Assignment: Write your reading autobiography based on your responses to the questions above. Organize it in whatever structure creates a clear picture of your background, capabilities, and preferences as a reader, but do not use question-answer style. Successful students will be thoughtful, describe some reading experiences in detail, offer opinions (back them up with examples), and they will take care of mechanics such as proper spelling, punctuation, and grammar.

This activity can be done as it is written, or integrated with content, such when describing a ziggurat, a political system, a type of cell, or a math formula:

Descriptions without Adjectives Activity

  1. Brainstorm a list of interesting 10 interesting objects.

  1. Choose one object and describe it without using adjectives (words or phrases that modify nouns or pronouns). Instead use feelings, uses, experiences, comparisons, and anything you can think of to describe the object. The idea is to look at things from more than the obvious angle.

Example for describing an ocean:
It’s the embodiment of antithesis, capable of destroying and nurturing, with more than a few parts, but it can function as a whole. We think we know it by playing at the beach, but we find how little we know when we explore the bottom of an iceberg, or a shipwreck entombed in its silt. There are answers it has still to give us. Stories yet to be told about its mystery. It’s power and nutrients give hope to humans.”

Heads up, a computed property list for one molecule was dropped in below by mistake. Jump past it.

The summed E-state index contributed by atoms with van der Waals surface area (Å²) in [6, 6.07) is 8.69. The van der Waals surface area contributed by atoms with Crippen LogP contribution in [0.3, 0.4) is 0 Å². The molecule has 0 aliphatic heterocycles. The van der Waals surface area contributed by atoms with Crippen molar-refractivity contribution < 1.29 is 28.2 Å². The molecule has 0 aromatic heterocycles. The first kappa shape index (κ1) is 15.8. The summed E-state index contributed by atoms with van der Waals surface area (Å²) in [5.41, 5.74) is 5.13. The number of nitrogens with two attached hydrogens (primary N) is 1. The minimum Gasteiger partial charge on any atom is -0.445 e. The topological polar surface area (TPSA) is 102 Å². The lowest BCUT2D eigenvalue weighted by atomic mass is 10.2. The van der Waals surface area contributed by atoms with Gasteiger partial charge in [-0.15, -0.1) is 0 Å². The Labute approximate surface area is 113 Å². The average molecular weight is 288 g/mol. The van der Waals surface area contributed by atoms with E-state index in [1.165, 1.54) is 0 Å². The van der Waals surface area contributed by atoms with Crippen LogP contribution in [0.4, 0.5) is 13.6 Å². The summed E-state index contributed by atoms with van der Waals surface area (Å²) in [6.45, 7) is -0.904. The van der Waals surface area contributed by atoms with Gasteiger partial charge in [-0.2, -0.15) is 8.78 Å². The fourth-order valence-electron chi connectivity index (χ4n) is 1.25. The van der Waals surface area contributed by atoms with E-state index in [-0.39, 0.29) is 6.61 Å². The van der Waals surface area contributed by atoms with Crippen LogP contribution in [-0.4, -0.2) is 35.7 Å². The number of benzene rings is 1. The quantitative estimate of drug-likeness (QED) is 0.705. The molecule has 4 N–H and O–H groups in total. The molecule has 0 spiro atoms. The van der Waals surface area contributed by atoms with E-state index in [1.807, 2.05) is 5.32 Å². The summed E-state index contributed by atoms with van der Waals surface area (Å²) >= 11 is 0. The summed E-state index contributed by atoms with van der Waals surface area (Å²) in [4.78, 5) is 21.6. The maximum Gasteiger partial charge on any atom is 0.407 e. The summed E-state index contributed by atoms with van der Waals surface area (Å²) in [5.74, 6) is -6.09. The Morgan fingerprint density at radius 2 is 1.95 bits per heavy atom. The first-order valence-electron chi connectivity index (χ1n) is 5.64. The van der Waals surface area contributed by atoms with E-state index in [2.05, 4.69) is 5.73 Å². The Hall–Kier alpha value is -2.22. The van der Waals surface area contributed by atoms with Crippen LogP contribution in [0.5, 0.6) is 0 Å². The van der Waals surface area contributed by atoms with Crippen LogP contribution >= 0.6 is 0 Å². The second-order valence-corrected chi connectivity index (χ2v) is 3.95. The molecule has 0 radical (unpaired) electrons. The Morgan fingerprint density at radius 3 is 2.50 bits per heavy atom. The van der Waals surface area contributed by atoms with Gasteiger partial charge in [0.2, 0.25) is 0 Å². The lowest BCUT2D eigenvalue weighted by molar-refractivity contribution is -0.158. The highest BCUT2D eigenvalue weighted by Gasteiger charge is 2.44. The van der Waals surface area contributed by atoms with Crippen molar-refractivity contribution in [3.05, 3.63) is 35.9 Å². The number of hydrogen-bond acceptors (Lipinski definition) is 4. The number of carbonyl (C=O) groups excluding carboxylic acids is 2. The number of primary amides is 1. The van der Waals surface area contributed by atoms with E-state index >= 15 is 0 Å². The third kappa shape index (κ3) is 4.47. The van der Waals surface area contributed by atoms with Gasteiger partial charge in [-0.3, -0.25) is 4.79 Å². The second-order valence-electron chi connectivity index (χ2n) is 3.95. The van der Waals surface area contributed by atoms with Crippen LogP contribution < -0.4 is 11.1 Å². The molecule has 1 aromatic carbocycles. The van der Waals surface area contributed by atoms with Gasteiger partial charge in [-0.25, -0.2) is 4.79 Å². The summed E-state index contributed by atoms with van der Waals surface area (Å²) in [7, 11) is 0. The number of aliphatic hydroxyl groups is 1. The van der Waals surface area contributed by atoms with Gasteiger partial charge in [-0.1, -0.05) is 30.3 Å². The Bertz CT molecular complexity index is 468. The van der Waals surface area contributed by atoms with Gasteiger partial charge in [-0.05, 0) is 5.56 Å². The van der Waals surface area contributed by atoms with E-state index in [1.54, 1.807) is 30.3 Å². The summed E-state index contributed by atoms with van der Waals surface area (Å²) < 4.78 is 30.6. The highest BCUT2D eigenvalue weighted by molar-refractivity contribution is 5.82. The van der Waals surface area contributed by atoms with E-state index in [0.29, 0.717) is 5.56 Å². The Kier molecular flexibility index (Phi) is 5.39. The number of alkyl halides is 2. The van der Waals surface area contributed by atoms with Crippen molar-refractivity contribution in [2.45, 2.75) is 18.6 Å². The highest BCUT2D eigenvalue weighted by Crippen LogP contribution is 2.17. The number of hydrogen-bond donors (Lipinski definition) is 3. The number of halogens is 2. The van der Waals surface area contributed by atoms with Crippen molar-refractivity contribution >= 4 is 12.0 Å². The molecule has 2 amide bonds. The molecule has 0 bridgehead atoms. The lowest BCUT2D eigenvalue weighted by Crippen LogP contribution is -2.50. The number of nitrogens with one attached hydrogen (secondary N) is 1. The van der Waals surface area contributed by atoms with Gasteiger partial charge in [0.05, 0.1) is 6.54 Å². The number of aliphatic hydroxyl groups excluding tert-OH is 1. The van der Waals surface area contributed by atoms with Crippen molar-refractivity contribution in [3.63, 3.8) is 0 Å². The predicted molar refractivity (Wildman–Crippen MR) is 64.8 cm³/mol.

1. Once done, exchange descriptions with a friend to make sure there are no adjectives in your description, except for pronouns and articles that are functioning as adjectives. For example, in the phrase, “the car,” “the” is an article modifying “car” (a noun) so technically it is an adjective. Don’t worry about these, however. You can have them in your descriptions.

  1. Turn it in to the black basket.


  • Write the lines on paper several times.

  • Practice reciting them while looking at your eyes in front of a mirror.

  • Practice reciting them while standing in front of your family or friends.